Biannual Thermal Analysis Application Magazine, Volume 33

Thermal Analysis UserCom 33


UserComs Are Biannual Application Journals Intended for All Users of Thermal Analysis

Thermal Analysis UserCom 33
Thermal Analysis UserCom 33

Table of Contents:

TA Tip

  • Thermal analysis of polymers; Part 3: DSC of thermosets


  • Rapid investigation of thermally hazardous substances
  • Thermal analysis of zoledronic acid hydrate
  • Determination of safety data for azides using model free kinetics (MFK)
  • Thermal analysis of milk powder
  • Measurement of the stress-strain behavior of films in the TMA
  • Investigation of a hot melt adhesive by TMA

Rapid investigation of thermally hazardous substances

Differential Scanning Calorimetry (DSC) is used to measure the enthalpy of reaction and reaction rates of chemical reactions. This information is important for designing processes, for identifying and assessing potential hazards in chemical syntheses and decomposition reactions, and for thermodynamic and kinetic calculations. Whether a product is thermally unstable or represents a potential explosion hazard (thermal run away) must be determined at a very early stage. DSC and TGA screening measurements using small amounts of substance provide the necessary data for assessing the potential risks.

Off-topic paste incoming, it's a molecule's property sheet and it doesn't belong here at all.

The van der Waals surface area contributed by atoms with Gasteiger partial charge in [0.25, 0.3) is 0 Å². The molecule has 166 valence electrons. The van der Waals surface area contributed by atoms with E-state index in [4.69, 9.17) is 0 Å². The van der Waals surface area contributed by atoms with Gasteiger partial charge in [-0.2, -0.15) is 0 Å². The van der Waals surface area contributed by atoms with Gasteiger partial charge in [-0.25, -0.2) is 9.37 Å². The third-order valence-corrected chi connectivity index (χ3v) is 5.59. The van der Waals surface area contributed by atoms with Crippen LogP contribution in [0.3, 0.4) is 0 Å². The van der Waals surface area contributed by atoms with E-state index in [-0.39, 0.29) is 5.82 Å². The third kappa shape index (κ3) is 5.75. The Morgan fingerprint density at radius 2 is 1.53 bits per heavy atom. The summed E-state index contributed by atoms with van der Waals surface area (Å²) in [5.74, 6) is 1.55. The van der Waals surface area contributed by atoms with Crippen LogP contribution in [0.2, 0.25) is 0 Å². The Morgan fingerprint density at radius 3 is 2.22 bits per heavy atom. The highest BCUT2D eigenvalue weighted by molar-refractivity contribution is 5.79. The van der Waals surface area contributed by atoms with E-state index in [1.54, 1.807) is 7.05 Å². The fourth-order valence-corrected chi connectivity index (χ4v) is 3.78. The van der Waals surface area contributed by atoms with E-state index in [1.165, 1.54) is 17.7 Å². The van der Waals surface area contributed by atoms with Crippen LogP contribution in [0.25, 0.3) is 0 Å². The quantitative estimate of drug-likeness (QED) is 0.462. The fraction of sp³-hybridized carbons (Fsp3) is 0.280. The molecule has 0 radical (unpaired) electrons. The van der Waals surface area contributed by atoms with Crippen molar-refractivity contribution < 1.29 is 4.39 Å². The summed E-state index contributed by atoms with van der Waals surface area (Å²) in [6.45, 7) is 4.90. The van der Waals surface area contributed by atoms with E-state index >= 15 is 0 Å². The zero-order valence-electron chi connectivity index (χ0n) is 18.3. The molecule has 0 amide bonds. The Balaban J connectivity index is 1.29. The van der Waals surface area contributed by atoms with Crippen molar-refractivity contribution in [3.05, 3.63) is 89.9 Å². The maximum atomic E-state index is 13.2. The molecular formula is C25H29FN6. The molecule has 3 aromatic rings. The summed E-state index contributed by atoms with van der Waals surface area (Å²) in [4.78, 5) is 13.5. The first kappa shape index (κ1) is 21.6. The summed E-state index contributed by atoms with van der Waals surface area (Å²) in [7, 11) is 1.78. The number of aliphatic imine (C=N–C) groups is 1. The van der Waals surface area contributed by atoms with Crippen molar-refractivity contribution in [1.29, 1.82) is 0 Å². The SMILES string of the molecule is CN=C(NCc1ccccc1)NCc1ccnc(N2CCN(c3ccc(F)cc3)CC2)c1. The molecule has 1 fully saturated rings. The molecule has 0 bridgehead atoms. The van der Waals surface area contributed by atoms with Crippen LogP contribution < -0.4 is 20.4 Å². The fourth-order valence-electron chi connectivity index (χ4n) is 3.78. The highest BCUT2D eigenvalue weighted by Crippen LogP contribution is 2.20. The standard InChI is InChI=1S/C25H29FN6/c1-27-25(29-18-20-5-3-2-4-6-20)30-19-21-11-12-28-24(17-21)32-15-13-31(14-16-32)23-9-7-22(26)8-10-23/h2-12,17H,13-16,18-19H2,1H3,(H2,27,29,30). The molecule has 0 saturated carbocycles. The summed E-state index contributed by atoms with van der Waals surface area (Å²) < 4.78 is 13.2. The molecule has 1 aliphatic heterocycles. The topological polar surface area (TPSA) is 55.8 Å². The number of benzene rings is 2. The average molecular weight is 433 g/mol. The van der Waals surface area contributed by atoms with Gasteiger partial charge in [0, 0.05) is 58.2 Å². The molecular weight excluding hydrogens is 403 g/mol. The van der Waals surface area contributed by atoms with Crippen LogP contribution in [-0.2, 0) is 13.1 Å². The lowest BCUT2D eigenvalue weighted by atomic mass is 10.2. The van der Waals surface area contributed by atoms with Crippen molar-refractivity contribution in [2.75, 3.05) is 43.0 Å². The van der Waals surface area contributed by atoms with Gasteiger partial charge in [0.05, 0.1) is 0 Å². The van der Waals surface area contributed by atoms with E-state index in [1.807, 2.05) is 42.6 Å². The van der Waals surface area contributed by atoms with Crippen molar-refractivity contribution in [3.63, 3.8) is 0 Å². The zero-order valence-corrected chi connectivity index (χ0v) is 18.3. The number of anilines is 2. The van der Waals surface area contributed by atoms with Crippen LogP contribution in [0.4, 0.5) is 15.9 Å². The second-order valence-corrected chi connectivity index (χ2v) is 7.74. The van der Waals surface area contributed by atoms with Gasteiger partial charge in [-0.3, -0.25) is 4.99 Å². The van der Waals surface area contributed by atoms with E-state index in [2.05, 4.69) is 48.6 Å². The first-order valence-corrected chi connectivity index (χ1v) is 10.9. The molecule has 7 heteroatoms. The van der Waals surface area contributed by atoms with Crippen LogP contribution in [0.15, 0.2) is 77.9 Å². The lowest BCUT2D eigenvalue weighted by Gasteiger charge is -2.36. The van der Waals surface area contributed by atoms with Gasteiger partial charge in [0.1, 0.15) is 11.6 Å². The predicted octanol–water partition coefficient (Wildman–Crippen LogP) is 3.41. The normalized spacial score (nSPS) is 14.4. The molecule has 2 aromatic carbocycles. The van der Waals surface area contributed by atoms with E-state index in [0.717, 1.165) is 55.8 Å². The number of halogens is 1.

Assessing the potential hazards presented by chemicals and chemical reactions is a never-ending analytical task in the laboratory and in production. An important question concerns the potential danger that could arise through an uncontrolled temperature increase in the handling of materials and their storage.

The risk of a thermal runaway and an explosion with a large amount of damage is significant if

  • the reaction enthalpy is large and exothermic,
  • the rate of increase of temperature is high or even self-accelerating,
  • gaseous products are produced, whether through decomposition or vaporization,
  • the reactor system cannot withstand high pressure and/or high temperatures,
  • subsequent complications such as fires or environmental pollution are caused.

The potential danger not only has to be estimated with regard to the points mentioned above but also with regard to the probability that such an effect can occur and how large the possible damage would be. In such risk analyses, the determination of the reaction enthalpy of a chemical synthesis or a decomposition reaction is often the starting point for further investigations. The focus is naturally on high risks.